Internet-Based Cognitive Behavioral Therapy and its Association With Self-efficacy, Depressive Symptoms, and Physical Activity: Secondary Analysis of a Randomized Controlled Trial in Patients With Cardiovascular Disease

JMIR Cardio. 2022 Jun 3;6(1):e29926. doi: 10.2196/29926.

ABSTRACT

BACKGROUND: In patients with cardiovascular disease (CVD), knowledge about the associations among changes in depressive symptoms, self-efficacy, and self-care activities has been requested. This is because such knowledge can be helpful in the design of behavioral interventions aimed to improve self-efficacy, reduce depressive symptoms, and improve performance of self-care activities in CVD patients.

OBJECTIVE: We aim to evaluate if internet-based cognitive behavioral therapy (iCBT) improves self-efficacy and explore the relationships among changes in depressive symptoms, self-efficacy, and physical activity, as well as the influence of iCBT on these relationships.

METHODS: This study received funding in January 2015. Participant recruitment took place between January 2017 and February 2018, and the main findings were published in 2019. This study is a secondary analysis of data collected in a randomized controlled study evaluating the effects of a 9-week iCBT program compared to an online discussion forum (ODF) on depressive symptoms in patients with CVD (N=144). Data were collected at baseline and at the 9-week follow-up. Analysis of covariance was used to evaluate the differences in self-efficacy between the iCBT and ODF groups. Structural equation modeling explored the relationships among changes in depressive symptoms, self-efficacy, and physical activity, as well as the influence of iCBT on these relationships.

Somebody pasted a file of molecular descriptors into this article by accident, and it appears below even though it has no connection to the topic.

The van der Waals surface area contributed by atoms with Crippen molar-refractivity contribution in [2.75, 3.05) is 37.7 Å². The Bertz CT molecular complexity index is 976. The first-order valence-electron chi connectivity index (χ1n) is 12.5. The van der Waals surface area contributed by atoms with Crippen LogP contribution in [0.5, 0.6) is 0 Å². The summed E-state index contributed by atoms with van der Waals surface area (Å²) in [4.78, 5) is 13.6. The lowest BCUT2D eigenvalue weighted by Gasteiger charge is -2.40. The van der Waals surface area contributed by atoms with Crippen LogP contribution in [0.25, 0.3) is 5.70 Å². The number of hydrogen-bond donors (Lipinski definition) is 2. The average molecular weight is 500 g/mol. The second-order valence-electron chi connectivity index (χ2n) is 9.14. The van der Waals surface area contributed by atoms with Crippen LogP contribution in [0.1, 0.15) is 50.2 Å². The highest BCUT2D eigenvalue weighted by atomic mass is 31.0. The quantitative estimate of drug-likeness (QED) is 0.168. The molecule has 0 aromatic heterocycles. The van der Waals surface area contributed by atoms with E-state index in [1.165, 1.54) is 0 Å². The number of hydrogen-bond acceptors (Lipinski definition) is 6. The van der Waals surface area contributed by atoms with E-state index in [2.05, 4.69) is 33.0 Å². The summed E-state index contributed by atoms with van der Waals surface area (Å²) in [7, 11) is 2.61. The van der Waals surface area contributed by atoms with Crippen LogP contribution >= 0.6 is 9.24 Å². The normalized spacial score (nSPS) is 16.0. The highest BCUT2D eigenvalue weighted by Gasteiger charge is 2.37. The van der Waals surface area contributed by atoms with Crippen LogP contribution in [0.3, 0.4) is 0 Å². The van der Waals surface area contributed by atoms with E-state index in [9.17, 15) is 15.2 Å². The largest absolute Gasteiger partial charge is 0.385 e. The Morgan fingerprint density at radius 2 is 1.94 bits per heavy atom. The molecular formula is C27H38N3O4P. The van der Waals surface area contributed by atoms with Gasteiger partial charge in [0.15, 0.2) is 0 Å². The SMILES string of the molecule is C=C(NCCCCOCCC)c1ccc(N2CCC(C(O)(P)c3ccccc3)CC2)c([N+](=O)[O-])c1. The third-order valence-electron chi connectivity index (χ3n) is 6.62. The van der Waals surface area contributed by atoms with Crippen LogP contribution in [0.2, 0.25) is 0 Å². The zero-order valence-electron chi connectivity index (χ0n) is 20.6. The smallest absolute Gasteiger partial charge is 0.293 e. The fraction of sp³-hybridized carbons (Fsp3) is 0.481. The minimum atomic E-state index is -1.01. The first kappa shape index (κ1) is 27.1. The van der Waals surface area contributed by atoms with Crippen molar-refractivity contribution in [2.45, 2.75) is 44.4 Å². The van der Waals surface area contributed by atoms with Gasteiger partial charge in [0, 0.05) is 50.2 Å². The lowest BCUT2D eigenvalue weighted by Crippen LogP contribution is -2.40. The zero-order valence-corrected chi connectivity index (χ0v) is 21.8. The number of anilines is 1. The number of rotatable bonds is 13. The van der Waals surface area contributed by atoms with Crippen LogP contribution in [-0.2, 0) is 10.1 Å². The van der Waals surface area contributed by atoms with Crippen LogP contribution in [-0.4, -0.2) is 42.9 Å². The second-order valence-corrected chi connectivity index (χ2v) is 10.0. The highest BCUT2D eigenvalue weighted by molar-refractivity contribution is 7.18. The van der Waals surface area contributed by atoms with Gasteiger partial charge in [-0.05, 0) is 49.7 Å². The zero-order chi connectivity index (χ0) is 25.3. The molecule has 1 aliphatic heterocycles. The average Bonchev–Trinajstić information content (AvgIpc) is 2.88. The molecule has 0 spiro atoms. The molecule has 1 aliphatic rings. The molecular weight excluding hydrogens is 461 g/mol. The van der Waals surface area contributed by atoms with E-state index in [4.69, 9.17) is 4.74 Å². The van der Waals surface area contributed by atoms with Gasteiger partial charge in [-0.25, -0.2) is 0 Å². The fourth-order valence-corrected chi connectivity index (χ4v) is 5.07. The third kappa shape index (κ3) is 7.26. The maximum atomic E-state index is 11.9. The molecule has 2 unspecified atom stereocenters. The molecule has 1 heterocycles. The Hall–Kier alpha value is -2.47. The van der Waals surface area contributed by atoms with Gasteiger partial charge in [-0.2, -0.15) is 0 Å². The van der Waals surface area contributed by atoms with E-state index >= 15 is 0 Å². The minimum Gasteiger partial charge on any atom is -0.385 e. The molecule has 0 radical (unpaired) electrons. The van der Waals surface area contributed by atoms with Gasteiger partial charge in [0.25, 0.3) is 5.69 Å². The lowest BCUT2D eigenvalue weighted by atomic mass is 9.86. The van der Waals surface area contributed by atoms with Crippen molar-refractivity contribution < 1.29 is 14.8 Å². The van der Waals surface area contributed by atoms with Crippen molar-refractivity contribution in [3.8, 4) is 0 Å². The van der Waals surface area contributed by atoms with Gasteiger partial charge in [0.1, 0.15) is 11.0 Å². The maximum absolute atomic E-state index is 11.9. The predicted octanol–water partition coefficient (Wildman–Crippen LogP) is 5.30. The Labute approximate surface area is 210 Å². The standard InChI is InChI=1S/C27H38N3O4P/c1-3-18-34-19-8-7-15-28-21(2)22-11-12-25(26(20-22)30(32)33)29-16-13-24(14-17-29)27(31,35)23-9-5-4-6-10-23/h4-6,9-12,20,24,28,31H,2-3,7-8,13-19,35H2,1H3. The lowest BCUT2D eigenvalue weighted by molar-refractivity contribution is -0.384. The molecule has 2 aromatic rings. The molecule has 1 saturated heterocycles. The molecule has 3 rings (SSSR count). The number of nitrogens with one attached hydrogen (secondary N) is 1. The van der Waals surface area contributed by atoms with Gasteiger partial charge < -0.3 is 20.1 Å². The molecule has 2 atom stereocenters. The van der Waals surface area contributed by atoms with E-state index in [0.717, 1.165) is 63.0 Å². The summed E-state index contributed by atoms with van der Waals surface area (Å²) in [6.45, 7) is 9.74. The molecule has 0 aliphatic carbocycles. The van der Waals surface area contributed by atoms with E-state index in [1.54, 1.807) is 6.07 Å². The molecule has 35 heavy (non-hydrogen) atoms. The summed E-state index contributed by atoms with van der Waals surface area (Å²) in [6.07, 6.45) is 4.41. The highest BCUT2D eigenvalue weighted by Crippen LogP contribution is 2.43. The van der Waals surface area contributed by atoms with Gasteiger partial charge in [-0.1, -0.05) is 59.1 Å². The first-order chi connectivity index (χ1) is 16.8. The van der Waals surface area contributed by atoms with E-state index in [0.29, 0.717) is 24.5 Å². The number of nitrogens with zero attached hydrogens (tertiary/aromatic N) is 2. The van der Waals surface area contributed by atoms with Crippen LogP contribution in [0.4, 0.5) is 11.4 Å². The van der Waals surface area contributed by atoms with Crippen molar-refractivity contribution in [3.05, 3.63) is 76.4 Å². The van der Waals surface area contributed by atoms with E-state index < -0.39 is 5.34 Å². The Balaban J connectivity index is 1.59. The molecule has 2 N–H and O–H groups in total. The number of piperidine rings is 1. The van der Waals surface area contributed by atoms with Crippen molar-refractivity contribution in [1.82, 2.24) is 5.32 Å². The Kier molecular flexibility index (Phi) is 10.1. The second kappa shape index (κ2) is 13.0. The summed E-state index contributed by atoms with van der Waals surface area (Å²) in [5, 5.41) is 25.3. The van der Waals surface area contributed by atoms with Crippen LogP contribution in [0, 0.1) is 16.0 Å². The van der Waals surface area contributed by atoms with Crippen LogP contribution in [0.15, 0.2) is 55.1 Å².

RESULTS: At follow-up, a significant difference in the increase in self-efficacy favoring iCBT was found (P=.04, Cohen d=0.27). We found an indirect association between changes in depressive symptoms and physical activity (β=-.24, P<.01), with the change in self-efficacy acting as a mediator. iCBT had a direct effect on the changes in depressive symptoms, which in turn influenced the changes in self-efficacy (β=.23, P<.001) and physical activity (β=.12, P<.001).

CONCLUSIONS: Self-efficacy was improved by iCBT. However, the influence of iCBT on self-efficacy and physical activity was mostly mediated by improvements in depressive symptoms.

TRIAL REGISTRATION: ClinicalTrials.gov NCT02778074; https://clinicaltrials.gov/ct2/show/NCT02778074.

PMID:35657674 | DOI:10.2196/29926